A Washington D.C. Reporter Reflects on Childhood in New Jersey

Nov 01, 2012 | Updated Jan 01, 2013

Forgive me for all the cruel things I have said about New Jersey. It is a great state that deserves admiration and assistance, in the wake of the devastation caused by Hurricane Sandy.

I grew up in Long Branch, NJ, one of the shore towns which suffered great destruction. I was unhappy, and blamed that on the city. That was wrong -- my unhappiness was caused by the growing pains all humans experience.

If anything, Long Branch gave me a toughness I have needed to survive in the challenging worlds of reporting, politics and business. Every day, as I go to work at the White House or some other locale (which I have covered since l968), I say to myself, "Pretty good for a punk kid from Long Branch!"

Long Branch is a hard working, fascinating melting pot. Many of the residents are first or second generation Americans. When I grew up, the majority population was Italian. They were soon joined by Hispanics, Jews (including Syrian and New York Jews who bought expensive mansions), blacks and others. All of them built up their lives from hard backgrounds. Many had small businesses, and ran the best ethnic restaurants in the United States! Several worked in Fort Monmouth, when it was open, and some were persecuted (unfairly) during the Army McCarthy hearings. Others worked at the beautiful Monmouth Park Race Track, or the stately Monmouth University (once home to millionaires and presidents).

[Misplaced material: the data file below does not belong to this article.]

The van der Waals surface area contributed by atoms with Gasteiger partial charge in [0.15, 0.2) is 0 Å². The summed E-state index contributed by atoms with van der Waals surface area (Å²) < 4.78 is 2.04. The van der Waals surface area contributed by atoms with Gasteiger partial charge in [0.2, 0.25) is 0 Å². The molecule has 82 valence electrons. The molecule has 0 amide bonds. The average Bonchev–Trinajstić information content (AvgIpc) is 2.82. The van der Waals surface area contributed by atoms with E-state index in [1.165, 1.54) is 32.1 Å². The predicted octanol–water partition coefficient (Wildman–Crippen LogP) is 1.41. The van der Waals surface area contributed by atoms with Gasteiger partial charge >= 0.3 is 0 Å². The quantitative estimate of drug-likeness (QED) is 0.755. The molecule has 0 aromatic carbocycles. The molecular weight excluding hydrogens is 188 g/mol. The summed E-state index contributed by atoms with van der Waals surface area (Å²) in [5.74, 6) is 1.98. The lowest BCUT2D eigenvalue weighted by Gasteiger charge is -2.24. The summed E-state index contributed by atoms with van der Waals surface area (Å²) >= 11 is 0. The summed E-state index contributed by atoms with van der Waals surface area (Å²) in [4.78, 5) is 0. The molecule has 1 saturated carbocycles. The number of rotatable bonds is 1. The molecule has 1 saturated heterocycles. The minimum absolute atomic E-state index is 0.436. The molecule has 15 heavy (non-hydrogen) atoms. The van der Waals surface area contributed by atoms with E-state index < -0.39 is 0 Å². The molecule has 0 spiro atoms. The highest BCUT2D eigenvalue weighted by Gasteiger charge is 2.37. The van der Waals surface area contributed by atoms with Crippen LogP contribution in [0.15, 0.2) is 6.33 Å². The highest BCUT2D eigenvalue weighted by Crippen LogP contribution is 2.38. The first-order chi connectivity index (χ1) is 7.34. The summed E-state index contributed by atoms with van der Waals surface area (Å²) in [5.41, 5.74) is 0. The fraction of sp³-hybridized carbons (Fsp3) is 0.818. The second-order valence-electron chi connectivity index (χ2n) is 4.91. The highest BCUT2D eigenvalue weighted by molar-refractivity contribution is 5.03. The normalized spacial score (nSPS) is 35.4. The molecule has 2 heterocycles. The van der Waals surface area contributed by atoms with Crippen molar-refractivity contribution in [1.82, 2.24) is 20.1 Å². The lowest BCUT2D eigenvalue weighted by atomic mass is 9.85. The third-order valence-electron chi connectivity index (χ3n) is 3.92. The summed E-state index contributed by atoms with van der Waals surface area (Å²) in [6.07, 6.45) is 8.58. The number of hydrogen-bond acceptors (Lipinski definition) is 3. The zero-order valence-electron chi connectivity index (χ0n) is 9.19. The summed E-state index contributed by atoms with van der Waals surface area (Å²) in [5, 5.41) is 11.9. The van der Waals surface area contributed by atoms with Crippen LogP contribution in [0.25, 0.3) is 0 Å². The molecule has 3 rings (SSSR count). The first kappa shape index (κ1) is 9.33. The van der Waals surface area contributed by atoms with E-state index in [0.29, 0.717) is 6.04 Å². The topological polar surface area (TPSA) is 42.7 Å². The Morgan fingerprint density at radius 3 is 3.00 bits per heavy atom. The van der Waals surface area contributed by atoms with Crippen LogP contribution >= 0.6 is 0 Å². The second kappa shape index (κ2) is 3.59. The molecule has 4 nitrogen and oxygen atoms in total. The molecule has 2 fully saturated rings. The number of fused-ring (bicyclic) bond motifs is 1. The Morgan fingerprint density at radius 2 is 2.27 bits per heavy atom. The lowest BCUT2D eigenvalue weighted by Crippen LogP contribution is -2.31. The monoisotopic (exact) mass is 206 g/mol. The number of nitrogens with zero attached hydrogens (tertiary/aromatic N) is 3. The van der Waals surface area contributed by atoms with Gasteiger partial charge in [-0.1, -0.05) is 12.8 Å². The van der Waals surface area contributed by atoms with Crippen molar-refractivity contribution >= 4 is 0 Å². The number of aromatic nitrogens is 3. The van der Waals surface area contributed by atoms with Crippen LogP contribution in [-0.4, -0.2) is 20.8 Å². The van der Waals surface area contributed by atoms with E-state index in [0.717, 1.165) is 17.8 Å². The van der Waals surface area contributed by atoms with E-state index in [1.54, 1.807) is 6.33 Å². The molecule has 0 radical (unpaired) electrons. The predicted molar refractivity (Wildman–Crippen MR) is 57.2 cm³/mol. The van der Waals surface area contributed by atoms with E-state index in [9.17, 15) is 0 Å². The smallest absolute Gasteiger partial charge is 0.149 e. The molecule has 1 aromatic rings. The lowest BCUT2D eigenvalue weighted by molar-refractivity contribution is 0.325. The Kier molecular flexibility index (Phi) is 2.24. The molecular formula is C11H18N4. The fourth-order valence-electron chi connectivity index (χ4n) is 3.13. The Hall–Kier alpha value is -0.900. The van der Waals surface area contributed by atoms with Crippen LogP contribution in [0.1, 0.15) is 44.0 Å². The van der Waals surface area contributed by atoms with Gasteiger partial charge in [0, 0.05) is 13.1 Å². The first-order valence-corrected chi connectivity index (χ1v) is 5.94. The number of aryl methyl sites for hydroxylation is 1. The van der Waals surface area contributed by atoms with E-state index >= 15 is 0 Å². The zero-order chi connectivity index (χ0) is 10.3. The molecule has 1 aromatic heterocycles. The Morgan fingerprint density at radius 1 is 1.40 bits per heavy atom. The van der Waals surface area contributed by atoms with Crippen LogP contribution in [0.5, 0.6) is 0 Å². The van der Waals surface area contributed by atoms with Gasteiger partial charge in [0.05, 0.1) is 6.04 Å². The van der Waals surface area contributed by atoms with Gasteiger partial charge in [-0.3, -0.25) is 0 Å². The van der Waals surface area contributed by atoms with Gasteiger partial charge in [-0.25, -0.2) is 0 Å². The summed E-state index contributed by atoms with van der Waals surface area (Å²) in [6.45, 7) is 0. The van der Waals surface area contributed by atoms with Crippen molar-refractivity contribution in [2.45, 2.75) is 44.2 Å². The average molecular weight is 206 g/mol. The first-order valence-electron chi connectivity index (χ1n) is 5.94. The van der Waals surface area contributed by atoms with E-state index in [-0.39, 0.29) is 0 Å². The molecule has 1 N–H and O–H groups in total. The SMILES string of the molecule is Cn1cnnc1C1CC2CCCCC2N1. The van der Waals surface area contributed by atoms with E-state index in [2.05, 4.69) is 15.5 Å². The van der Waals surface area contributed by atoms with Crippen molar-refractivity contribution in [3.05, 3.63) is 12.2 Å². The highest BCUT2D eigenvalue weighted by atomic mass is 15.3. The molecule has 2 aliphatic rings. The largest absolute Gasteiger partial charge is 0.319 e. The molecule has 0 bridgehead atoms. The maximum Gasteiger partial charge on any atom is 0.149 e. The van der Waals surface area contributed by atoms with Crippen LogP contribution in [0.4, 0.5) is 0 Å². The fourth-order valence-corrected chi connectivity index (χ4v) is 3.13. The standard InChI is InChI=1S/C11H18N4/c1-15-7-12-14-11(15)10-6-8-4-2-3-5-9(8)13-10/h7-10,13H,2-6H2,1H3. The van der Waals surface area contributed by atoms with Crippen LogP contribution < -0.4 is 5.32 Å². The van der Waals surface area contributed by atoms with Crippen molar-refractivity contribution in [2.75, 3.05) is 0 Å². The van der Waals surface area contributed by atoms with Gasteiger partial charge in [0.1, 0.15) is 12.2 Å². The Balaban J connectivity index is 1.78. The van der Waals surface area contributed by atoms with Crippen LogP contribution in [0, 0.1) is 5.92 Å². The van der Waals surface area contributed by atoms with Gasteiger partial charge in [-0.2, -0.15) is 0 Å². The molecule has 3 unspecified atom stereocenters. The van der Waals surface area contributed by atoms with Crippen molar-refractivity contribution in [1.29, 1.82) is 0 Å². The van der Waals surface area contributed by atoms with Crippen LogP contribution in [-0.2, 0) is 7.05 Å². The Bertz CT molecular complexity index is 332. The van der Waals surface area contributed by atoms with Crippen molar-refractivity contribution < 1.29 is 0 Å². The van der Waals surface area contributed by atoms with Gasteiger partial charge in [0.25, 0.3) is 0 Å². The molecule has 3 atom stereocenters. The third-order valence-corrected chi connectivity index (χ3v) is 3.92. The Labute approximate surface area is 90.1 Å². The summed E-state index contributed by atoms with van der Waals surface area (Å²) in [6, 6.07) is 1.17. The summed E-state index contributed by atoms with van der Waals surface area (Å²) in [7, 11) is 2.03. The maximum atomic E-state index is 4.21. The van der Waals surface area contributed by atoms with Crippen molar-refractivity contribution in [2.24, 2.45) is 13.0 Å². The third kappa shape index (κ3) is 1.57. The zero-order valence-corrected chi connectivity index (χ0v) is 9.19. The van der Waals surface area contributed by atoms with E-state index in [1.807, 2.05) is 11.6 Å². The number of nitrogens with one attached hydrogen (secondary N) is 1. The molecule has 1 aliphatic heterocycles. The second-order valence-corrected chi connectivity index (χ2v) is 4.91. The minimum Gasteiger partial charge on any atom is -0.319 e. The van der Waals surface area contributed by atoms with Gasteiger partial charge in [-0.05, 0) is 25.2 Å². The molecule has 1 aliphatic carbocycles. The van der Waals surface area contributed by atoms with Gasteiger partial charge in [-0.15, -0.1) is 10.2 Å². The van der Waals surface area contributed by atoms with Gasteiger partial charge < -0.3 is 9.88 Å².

But the vast majority of the businesses centered around the beaches, the ocean and the boardwalk. Now, some of that is gone. The ocean is there, of course, with its mighty power and beauty. But sections of the beaches, boardwalks, restaurants, stores and amusement areas will have to be rebuilt.

I recently returned to Long Branch High School for my 50th High School Reunion. Those of us who survived are in our sixties. We have all been blessed with full lives. Sadly, about 58 of our classmates have died. The new High School is modern and well equipped, with provisions for the most advanced classes in science, communications and other subjects. The new students have many advantages over their immigrant relatives. But now, nature has given them new challenges. Long Branchers will have to show how tough, and compassionate, they can be.

Connie Lawn, (now) from Washington D.C. and Virginia